Before Griffiths became pregnant with her son, the company was developing a nursing bra – but her own experiences began to inform product development. At eight months, she stood in her office as her team drew bands around her abdomen as part of the design for the high-rise CoreLove underwear, which are built to provide extra support. Immediately postpartum, she presented her team with the idea for the Life After Birth campaign, which solicited photos from real women giving an intimate glimpse into the experiences with their changing bodies. The campaign began with a photo exhibit in New York and continued on social media, with participation from celebrities such as Amy Schumer and Jemima Kirke.

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“She understands her brand – it’s authentic. This is what she’s about, and it happens to coincide with a pretty big trend among consumers. Consumers want brands to be real,” says John Bahr, managing partner and founder of private equity firm AHR Growth Partners, which was an early investor in Knix.

But not everything has gone smoothly. Companies that trumpet women’s empowerment come under scrutiny from skeptical consumers who wonder how genuine those messages are. Last year, ThirdLove faced reports of low pay and a “toxic” workplace culture. The founder of Thinx, another brand that makes leak-proof underwear, left in 2017 following allegations of sexual harassment. And this January, Thinx denied a report that some of its panties contain per- and polyfluoroalkyl substances (PFAS), endocrine-disrupting chemicals that are used to make products water- and stain-resistant. (The impacts of PFAS exposure still aren’t certain, but they’ve been linked to issues such as higher rates of some cancers, fertility complications and suppressed immune systems.) That news prompted Knix to release a statement saying it had done additional testing on its own menstrual underwear to confirm it “free of harmful chemicals and PFAS.”

And last September, Knix faced criticism after the company released an ad on Facebook that the company said was produced during a brainstorming session and never meant to be distributed. It showed a crumpled pair of underwear on the ground next to a discarded pair of high heels, with the words, "What happens in Knix Leakproof stays in Knix Leakproof." After complaints about the ad – including a suggestion that it evoked associations with sexual assault – the company apologized. At the same time, however, Griffiths blamed media for making “a story out of nothing” in an Instagram Stories post that referred to journalists following the story as “vultures.” It was an abrupt reaction from the founder, who has welcomed positive media coverage in the course of building her brand, only to lash out at media asking tough questions.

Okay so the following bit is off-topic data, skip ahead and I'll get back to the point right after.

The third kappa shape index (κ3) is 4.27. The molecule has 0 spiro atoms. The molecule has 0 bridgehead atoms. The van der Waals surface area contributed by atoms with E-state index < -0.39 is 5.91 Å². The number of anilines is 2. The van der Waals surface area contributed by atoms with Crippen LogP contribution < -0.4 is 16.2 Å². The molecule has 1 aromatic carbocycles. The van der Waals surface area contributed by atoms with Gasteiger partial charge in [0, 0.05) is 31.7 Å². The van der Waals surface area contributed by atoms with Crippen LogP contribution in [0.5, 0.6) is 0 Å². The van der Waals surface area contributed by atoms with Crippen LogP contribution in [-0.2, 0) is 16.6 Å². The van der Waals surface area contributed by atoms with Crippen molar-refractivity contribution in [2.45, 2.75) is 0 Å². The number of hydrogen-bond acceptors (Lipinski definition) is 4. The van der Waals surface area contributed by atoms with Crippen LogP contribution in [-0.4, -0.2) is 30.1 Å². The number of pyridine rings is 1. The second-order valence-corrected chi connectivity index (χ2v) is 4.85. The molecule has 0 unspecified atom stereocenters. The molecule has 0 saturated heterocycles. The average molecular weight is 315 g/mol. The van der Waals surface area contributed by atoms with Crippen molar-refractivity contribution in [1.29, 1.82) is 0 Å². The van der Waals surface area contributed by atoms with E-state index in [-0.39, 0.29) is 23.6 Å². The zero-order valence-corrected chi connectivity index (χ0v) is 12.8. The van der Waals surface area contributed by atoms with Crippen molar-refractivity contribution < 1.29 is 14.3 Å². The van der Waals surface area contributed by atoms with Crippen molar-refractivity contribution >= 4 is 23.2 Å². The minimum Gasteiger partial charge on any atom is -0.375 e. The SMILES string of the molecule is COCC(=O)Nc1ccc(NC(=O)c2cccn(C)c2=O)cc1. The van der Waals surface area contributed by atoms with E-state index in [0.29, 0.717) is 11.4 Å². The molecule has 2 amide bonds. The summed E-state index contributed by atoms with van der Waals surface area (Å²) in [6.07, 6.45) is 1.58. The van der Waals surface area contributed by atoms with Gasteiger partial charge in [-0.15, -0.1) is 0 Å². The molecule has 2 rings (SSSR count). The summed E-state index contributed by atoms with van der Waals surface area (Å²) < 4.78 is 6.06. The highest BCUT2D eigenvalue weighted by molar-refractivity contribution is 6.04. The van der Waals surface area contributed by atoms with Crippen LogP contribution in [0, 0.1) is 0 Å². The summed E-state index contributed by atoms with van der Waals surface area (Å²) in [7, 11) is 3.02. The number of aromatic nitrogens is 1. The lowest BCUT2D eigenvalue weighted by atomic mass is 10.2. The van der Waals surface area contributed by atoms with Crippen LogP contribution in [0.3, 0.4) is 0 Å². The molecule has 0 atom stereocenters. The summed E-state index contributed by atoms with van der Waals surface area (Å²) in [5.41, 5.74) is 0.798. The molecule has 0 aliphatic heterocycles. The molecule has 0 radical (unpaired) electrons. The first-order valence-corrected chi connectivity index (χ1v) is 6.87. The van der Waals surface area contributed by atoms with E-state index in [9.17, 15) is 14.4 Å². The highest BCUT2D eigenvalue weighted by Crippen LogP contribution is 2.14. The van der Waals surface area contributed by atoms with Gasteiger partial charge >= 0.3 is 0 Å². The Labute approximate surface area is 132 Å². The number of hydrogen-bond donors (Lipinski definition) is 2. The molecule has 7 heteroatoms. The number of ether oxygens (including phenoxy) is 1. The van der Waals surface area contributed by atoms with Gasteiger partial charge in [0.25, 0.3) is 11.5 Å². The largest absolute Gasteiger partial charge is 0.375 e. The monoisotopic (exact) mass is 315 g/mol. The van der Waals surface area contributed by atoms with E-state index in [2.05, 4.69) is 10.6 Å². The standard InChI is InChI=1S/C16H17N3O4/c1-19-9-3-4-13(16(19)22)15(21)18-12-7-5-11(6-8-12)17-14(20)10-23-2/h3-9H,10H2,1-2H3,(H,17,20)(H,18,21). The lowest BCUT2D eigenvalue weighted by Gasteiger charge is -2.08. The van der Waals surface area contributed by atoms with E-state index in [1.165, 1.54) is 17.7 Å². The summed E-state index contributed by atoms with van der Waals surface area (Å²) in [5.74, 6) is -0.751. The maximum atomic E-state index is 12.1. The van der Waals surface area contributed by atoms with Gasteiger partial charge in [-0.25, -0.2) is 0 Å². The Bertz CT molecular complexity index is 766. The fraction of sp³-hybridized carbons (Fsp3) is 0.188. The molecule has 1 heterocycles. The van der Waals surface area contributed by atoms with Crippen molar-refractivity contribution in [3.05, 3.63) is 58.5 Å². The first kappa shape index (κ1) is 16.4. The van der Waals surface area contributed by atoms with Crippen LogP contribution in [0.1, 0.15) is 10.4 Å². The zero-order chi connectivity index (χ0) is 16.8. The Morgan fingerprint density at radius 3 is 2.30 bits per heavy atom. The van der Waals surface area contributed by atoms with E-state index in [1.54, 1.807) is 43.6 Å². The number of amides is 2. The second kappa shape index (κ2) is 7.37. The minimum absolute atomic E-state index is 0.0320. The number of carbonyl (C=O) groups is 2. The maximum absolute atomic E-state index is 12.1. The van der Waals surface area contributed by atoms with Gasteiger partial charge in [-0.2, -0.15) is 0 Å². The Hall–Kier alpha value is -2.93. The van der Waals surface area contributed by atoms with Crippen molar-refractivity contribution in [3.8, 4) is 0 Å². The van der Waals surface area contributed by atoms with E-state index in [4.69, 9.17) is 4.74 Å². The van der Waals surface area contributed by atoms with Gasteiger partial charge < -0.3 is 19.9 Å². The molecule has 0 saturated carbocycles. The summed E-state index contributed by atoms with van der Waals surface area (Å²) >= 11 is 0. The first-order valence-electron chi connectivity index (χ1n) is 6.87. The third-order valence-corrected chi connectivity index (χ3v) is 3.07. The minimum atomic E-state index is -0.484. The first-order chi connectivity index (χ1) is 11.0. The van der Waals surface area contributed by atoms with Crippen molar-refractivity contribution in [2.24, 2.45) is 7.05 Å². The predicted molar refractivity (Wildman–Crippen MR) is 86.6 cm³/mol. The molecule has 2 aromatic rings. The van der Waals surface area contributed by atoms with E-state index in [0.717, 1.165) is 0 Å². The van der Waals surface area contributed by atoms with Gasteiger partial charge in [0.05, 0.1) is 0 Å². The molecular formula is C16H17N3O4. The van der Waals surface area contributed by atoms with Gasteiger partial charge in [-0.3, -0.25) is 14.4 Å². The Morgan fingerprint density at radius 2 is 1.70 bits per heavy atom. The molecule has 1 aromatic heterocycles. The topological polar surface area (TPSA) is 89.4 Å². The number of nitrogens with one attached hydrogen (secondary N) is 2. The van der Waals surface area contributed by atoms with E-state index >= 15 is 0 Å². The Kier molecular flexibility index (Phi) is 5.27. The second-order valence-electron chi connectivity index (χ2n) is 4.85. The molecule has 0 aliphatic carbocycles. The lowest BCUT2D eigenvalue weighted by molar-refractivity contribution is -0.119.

“Brands like Knix are used to controlling the narrative,” says Cora Harrington, the New York-based founder of the Lingerie Addict blog, which has covered the lingerie industry since 2008, adding that many of these brands have used media outreach as a way to build an audience of potential customers. “If the PR machine is working for them, then it’s wonderful and great and they deserve it. But if there’s an issue, people are picking on them. These brands aren’t used to criticism.”

Griffiths’s feelings on the subject have not changed – she maintains that a few angry tweets deserved an apology, but should not have made news. But female consumers force-fed a steady diet of sales pitches cloaked in faux-empowerment are understandably skeptical. And keeping those customers’ loyalty will depend on listening to them, including when the feedback is negative.

The company, for instance, is hearing from current and prospective customers who think there’s room for improvement with its product offerings. Its minimal designs don’t work for everyone – customers have been requesting prettier fare – so in March, Knix is bringing back styles that include lace. And despite its range of sizes, there are still segments of the market – people with small cup sizes and larger rib cages, as well as the inverse – who can’t find their size at Knix. The company is looking at addressing both of those concerns.

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“People are really telling you what they want to see and what they don’t want to see,” Griffiths says. As Knix looks to continue building on its rapid rise, listening to consumers, whether online or in store, will prove vital.